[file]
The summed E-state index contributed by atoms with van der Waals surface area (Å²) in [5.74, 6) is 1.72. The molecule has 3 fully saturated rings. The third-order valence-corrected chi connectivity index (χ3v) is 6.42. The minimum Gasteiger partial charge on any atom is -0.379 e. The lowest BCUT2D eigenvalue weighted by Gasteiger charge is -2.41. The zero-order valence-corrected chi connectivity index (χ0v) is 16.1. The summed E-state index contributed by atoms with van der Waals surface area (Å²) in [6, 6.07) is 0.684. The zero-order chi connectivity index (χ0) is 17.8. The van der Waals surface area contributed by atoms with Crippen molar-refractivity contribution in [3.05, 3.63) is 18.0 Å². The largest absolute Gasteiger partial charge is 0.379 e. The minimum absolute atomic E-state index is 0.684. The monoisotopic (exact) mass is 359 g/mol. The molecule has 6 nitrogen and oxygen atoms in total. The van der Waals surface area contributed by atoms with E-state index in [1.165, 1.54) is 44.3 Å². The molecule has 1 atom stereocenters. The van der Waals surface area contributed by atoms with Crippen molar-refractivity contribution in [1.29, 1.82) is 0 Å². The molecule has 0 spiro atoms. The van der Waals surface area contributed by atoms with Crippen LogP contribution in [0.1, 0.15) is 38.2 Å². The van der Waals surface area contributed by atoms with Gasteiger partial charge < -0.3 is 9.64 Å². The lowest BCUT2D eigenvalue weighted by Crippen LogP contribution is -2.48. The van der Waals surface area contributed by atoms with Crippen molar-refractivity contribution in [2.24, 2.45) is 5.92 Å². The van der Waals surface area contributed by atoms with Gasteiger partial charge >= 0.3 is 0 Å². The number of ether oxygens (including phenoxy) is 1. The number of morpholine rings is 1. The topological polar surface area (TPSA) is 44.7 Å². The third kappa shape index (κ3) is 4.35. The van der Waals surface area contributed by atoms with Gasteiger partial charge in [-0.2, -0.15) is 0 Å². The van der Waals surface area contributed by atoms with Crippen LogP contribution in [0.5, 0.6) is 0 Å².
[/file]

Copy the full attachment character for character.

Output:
The summed E-state index contributed by atoms with van der Waals surface area (Å²) in [5.74, 6) is 1.72. The molecule has 3 fully saturated rings. The third-order valence-corrected chi connectivity index (χ3v) is 6.42. The minimum Gasteiger partial charge on any atom is -0.379 e. The lowest BCUT2D eigenvalue weighted by Gasteiger charge is -2.41. The zero-order valence-corrected chi connectivity index (χ0v) is 16.1. The summed E-state index contributed by atoms with van der Waals surface area (Å²) in [6, 6.07) is 0.684. The zero-order chi connectivity index (χ0) is 17.8. The van der Waals surface area contributed by atoms with Crippen molar-refractivity contribution in [3.05, 3.63) is 18.0 Å². The largest absolute Gasteiger partial charge is 0.379 e. The minimum absolute atomic E-state index is 0.684. The monoisotopic (exact) mass is 359 g/mol. The molecule has 6 nitrogen and oxygen atoms in total. The van der Waals surface area contributed by atoms with E-state index in [1.165, 1.54) is 44.3 Å². The molecule has 1 atom stereocenters. The van der Waals surface area contributed by atoms with Crippen molar-refractivity contribution in [1.29, 1.82) is 0 Å². The molecule has 0 spiro atoms. The van der Waals surface area contributed by atoms with Crippen LogP contribution in [0.1, 0.15) is 38.2 Å². The van der Waals surface area contributed by atoms with Gasteiger partial charge < -0.3 is 9.64 Å². The lowest BCUT2D eigenvalue weighted by Crippen LogP contribution is -2.48. The van der Waals surface area contributed by atoms with Crippen molar-refractivity contribution in [2.24, 2.45) is 5.92 Å². The van der Waals surface area contributed by atoms with Gasteiger partial charge >= 0.3 is 0 Å². The number of ether oxygens (including phenoxy) is 1. The number of morpholine rings is 1. The topological polar surface area (TPSA) is 44.7 Å². The third kappa shape index (κ3) is 4.35. The van der Waals surface area contributed by atoms with Gasteiger partial charge in [-0.2, -0.15) is 0 Å². The van der Waals surface area contributed by atoms with Crippen LogP contribution in [0.5, 0.6) is 0 Å².